The History of Coca-Cola Cake

My first taste of Coca-Cola Cake was at Cracker Barrel. This was during the time when the cake was still just a seasonal item on the menu that had a limited run kind of like McDonalds and the McRib sandwich. It was a total fluke that I even tried the cake as my family usually only went to the restaurant for breakfast. So by pure chance, I was there for dinner when it happened to be back in season. It was love at first bite which is surprising as I usually don’t like desserts that are on the sweeter side. Though something about this cake spoke to me I guess. I only make it from scratch on the rarest occasions for reasons I think you will understand when you look at the ingredient list.


What ingredients are in Coca-Cola Cake?
Coca-Cola Cake is a chocolate cake made with buttermilk, Coca-Cola (or really any cola-flavored soda), and marshmallows that are then iced with a frosting made with more cola while the cake is still warm. If you think the coke and marshmallows replace the sugar in this recipe well, you thought wrong. In a 2018 article for the Daytona Daily Times, the author jokes “leave it to the Southerners to take a chocolate cake and figure out how to add more sugar to it.” 

Three quick things before we move on to the next section. First, the cola should not be diet. The recipe already has marshmallows and sugar so I don’t know why one would use diet cola but many recipes still stress that full sugar is the way to go. The second comes from the 2015 cookbook Grandbaby Cakes. In it, they say to open the soda bottle early to let the bubbles rest a bit so the cola will be easier to measure. Lastly, this will not taste like Coca- Cola. Many would not realize the ingredient was even in there if asked to guess what the secret ingredient was.


Who and where was Coca-Cola Cake created?
There really is no definitive documentation of when this cake was created. Many would probably think that Coca-Cola would lay claim. An archivist for the company told a 1994 newspaper that it is impossible to know just when people started cooking with the soda. They figure that it seems around the mid-century that inventive home cooks started using soda in recipes. The reason why was mainly because it was already an item in their kitchens.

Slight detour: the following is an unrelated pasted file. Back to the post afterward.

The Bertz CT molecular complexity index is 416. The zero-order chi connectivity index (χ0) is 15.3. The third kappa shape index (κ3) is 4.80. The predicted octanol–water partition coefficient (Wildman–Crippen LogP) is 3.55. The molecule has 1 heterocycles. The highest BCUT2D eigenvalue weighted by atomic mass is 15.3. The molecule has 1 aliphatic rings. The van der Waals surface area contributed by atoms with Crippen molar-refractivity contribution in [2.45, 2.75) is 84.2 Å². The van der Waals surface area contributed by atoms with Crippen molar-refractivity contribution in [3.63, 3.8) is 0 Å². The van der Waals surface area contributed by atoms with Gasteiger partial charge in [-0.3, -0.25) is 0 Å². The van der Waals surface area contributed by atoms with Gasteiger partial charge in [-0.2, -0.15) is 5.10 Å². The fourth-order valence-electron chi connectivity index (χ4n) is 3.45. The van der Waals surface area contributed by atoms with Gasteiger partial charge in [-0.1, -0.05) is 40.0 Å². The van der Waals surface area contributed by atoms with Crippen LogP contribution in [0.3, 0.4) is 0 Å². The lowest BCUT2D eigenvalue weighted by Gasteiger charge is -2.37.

If you did not know, Coca-Cola was created in Atlanta, Georgia by a pharmacist named John Pemberton. It was in 1886 that he created cola syrup. With this information, it is no surprise that this cake (plus I gave a spoiler in the first section) is Southern-born. A 2018 article, pointed out that this cake is a close cousin to Texas Sheet Cake (or Sheath Cake). The recipes are very similar to the Coca-Cola Cake basically subbing the soda for the water and adding marshmallows. 

The same article points to Charleston, West Virginia as the first publication of the Coca-Cola Cake recipe but I can not prove nor disprove that statement with any sources that I have access to. What I do know is that you can find cakes made with Coca-Cola start to appear in the 1950s. Though not all are the recipes that we would most associate with that name such as a 1957 two-layer cake called Velvet Cola Cake or a 1959 cake called Spiced Coca-Cola Cake that did not include the buttermilk, marshmallows, or icing.


When was Coca-Cola Cake popular?
While I was researching, I noticed that the 1960s was when many newspapers started really posting the Coca-Cola Cake recipe. And I am not alone in noticing this trend as Ann Byrn in her book American Cakes noticed an uptick in the 1960s for the recipe appearing in Southern newspapers. Cheryl Day in her cookbook Treasury of Southern Baking also mentions that the 1960s was when people started making this cake and it “became one of the most popular cakes on the community table”. A 1967 article wrote about the cake recipe being in such high demand that it had to share the recipe with the readers. Another 1969 article, talks about the cake being a family favorite.